Important Early French Fur Trading Post.
Interesting engraving depicting the Encampment of Joseph-Antoine le Fèbvre de La Barre.
La Barre (1622-1688) was the Governor of New France from 1682 to 1685.
Having replaced the frustrated Comte de Frontenac, La Barre set out to permanently establish the fur trade in the west (in and around what is now Kingston, Ontario). In 1683 he, along with a few hundred soldiers (Troupes de la marine), made camp at the future site of Oswego, New York, to wait for the Iroquois attack.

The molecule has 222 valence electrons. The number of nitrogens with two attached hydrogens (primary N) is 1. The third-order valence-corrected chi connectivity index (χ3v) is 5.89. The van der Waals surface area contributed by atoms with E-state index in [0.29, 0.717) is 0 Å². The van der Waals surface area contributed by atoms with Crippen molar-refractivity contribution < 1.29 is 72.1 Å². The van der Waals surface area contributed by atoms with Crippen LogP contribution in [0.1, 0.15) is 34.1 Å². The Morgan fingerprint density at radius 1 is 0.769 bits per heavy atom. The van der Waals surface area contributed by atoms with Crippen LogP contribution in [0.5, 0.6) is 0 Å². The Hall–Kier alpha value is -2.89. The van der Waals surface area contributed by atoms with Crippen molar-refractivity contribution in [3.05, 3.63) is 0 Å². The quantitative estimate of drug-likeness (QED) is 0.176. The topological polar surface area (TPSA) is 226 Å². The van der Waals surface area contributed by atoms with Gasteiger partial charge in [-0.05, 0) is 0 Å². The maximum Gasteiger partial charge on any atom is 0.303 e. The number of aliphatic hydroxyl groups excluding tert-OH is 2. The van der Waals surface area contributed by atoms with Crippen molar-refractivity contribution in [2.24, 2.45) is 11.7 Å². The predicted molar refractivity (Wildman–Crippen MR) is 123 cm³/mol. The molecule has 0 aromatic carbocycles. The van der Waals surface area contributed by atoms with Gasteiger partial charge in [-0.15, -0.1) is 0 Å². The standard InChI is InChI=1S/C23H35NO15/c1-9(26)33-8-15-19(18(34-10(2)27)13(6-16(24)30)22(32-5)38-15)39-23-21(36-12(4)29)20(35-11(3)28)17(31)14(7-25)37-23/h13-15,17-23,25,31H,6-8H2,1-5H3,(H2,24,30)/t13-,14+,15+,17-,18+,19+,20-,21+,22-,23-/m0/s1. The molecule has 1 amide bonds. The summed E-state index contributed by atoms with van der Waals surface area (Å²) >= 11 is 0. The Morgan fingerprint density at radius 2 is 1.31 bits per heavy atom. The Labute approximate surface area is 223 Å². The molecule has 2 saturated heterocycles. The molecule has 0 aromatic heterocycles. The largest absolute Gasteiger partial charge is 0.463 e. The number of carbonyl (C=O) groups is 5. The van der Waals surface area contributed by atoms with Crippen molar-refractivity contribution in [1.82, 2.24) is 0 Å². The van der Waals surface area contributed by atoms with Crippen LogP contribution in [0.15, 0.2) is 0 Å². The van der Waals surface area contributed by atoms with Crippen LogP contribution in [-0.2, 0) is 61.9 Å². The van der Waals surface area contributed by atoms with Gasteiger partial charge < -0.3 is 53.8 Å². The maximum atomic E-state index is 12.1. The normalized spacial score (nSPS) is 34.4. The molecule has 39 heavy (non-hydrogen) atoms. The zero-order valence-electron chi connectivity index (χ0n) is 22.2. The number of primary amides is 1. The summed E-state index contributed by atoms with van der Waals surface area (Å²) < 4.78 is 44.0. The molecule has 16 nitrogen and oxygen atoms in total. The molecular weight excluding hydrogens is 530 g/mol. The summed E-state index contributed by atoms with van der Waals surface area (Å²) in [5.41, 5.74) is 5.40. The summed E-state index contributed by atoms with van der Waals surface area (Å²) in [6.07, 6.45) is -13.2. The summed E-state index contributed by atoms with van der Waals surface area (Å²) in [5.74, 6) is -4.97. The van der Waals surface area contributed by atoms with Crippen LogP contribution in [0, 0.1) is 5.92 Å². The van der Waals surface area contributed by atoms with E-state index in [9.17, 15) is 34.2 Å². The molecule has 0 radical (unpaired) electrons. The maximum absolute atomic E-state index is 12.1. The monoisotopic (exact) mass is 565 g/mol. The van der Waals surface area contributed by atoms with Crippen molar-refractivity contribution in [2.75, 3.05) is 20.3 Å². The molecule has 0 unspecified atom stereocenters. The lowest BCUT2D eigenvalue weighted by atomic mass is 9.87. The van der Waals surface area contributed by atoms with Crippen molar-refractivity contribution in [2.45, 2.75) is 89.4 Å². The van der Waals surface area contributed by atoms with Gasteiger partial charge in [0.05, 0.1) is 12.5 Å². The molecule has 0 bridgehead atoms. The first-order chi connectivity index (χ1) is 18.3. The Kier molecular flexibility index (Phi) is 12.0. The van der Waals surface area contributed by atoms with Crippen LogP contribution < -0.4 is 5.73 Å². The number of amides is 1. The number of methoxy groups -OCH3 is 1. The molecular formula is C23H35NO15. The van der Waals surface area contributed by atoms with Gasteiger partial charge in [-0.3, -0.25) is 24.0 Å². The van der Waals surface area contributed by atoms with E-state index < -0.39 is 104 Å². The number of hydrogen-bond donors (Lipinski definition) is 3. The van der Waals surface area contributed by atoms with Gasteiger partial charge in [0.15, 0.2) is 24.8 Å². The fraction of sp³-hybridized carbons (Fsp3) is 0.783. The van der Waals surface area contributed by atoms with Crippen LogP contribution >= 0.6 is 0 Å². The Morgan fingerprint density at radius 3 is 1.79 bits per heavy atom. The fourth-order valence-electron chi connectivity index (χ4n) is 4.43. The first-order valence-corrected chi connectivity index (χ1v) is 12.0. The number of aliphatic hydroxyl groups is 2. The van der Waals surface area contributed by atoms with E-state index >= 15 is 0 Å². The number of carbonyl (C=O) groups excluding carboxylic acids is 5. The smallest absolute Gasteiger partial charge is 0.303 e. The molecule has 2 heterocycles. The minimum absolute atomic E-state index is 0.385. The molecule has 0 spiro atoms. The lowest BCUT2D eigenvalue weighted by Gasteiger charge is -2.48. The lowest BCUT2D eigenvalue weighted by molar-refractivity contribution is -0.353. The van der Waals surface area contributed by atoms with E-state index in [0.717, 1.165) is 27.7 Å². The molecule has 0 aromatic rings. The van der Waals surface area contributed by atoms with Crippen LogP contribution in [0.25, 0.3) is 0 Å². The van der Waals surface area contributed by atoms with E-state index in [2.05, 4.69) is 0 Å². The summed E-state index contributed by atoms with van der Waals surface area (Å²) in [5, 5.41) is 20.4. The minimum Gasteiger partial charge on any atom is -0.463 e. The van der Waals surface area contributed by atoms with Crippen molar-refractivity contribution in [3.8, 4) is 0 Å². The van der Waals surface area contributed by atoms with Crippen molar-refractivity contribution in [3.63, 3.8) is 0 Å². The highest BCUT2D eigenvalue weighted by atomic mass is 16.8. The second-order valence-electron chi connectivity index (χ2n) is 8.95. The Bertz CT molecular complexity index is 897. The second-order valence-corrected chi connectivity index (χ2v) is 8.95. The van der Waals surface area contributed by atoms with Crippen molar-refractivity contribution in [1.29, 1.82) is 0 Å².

After a while, over a hundred of La Barre's men fell ill and supplies ran out. La Barre and his men elected to return to Montreal and abandon the west. They left Oswego and Fort Frontenac (Kingston) to the Iroquois. As punishment, the French government handed La Barre's governorship to Jacques-René de Brisay, Marquis de Denonville, a tough, pious cavalry officer.
Issued in Memoires de l'Amerique Septentrionale ou la Suite des Voyages ...., one of the most influential and fanciful works of its time.